Posts in this series:
|Catcher||First Base||Second Base|
|Shortstop||Third Base||Designated Hitter|
|Left Field||Center Field||Right Field|
|Starting Pitching||Relief Pitching|
We've seen previously that the pitching staff doesn't strike out very many batters. Well, if that style of pitching is to have any success, you'll need to have a fantastic defense behind them. Before we get into the alchemical defensive formulas, let's look at a rather simple measure of team defensive ability: Defensive Efficiency.
This statistic measures the percentage of balls in play that resulted in outs. There's no play-by-play data here, no measurement of how hard the balls were hit; it's a crude (but effective) look at a team's defense. Oakland, as in most other defensive measures, is at the top of the chart, but the tradeoff was an anemic offense. But at least they had a tradeoff; the Indians had a bad offensive and defensive team in 2010.
The Indians did turn the most double plays in the AL with 179, but that was going to happen with a groundball-heavy pitching staff. They didn't field balls in play, partly due to errors, and partly due to not getting to the balls in the first place. Let's look at more detailed defensive stats to see exactly how bad this defense was.
This data comes from Fangraphs at this location. I've downloaded the data to Excel, and after a bit of cutting, posted it here. I've included the definitions from Fangraph's glossary for the statistics I want to talk about. For a detailed discussion of Fangraph's UZR, click here and start reading.
|ARM||Outfielder’s get credit (plus or minus) depending on what the runners do on a hit or a fly ball out. A runner can stay put, advance, or get thrown out. A fielder will get credit not only if he throws out more than his share of runners, but also if he keeps more than his share of runners from advancing extra bases.|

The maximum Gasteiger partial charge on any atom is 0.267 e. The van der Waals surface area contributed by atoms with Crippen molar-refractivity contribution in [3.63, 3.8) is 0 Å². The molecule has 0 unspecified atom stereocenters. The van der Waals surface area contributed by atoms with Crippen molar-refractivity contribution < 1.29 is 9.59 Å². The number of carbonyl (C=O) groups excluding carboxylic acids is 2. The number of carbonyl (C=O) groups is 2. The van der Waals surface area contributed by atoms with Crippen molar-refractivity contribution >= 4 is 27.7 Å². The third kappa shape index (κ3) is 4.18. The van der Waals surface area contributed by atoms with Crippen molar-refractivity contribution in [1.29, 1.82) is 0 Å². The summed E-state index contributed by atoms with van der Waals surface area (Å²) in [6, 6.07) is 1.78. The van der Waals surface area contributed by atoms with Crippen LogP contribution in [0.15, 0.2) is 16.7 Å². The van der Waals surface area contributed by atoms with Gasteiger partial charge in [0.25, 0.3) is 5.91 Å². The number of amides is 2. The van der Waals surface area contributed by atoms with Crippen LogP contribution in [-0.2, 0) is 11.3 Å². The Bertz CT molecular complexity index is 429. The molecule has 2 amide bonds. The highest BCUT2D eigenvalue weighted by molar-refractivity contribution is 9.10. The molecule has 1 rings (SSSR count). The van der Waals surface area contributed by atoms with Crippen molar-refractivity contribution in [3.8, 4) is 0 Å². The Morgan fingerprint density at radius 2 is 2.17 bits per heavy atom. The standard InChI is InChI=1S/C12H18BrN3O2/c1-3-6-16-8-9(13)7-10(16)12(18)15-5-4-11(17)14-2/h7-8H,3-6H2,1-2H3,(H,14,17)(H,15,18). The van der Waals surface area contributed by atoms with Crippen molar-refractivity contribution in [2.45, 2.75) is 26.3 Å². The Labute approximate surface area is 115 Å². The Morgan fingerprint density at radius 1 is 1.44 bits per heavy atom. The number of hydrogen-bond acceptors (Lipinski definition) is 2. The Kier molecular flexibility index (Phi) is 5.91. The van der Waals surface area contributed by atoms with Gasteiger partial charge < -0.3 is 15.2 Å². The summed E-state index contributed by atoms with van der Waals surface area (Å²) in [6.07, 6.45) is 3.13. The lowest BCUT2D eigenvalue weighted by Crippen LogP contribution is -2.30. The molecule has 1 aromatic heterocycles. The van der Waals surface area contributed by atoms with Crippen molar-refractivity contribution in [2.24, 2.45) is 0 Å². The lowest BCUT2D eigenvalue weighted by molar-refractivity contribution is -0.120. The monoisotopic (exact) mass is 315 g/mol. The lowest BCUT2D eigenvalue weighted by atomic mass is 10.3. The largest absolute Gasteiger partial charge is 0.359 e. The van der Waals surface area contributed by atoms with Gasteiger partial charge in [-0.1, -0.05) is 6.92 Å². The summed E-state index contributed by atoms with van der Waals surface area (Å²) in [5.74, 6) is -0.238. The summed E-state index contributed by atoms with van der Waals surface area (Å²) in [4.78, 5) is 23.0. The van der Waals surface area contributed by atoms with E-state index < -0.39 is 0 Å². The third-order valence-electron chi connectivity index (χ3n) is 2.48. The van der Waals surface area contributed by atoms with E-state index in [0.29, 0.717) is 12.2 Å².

|DPR||The number of runs above or below average a fielder is, based on the number double plays versus the number forces at second they get, as compared to an average fielder at that position, given the speed and location of the ball and the handedness of the batter.|
|RngR (range runs)||The number of runs above or below average a fielder is, determined by how the fielder is able to get to balls hit in his vicinity.|
|ErrR (error runs)||The number of runs above or below average a fielder is, determined by the number of errors he makes as compared to an average fielder at that position given the same distribution of balls in play.|
|UZR||The number of runs above or below average a fielder is in both range runs, outfield arm runs, double play runs and error runs combined.|
|UZR/150||Ultimate Zone Rate per 150 games. The number of runs above or below average a fielder is, per 150 defensive games.|
First, the good news. The Indians were very good at throwing out runners from the outfield. Grady Sizemore's absence helped some, but Shin-Soo Choo was the main driver; the Indians' Right Fielders by themselves were +5.1 in ARM. The Indians were also about break-even in turning double plays compared to expectations, pretty good considering how many double play combinations the Indians were running out there.
Now the bad news. The Indians had a negative ErrR, or Error Runs, which should not be surprising. Whenever you hear announcers mention the Indians' defensive rank, they're referring to fielding percentage, or errors made. In the grand scheme of things, though, actual errors were not the big problem for this defense. Which is a lead-in to...
The ugly news: the Indians were the worst team in baseball, by a rather large margin, in RngR, or Range Runs. If you include all the National League teams, only the Pirates (-49.6) are close. Range was a major, major, problem for this team, especially in the infield, and specifically second base and shortstop.
The standard caveats for defensive statistics apply. UZR is (I believe) the best we have as far as defensive measures are concerned, and they've come a long ways in even the past couple years, but I still try to corroborate them with either personal observation, or independent scouting reports.
In this case, my observations generally agree with this season's UZR, and given how the front office kept bringing up defense in their end-of-season interviews, I think that yes, the ugly numbers above are pretty close to this season's reality.
Given these numbers, and the offensive stats, I'm actually beginning to think the Indians were lucky to lose just 93 games.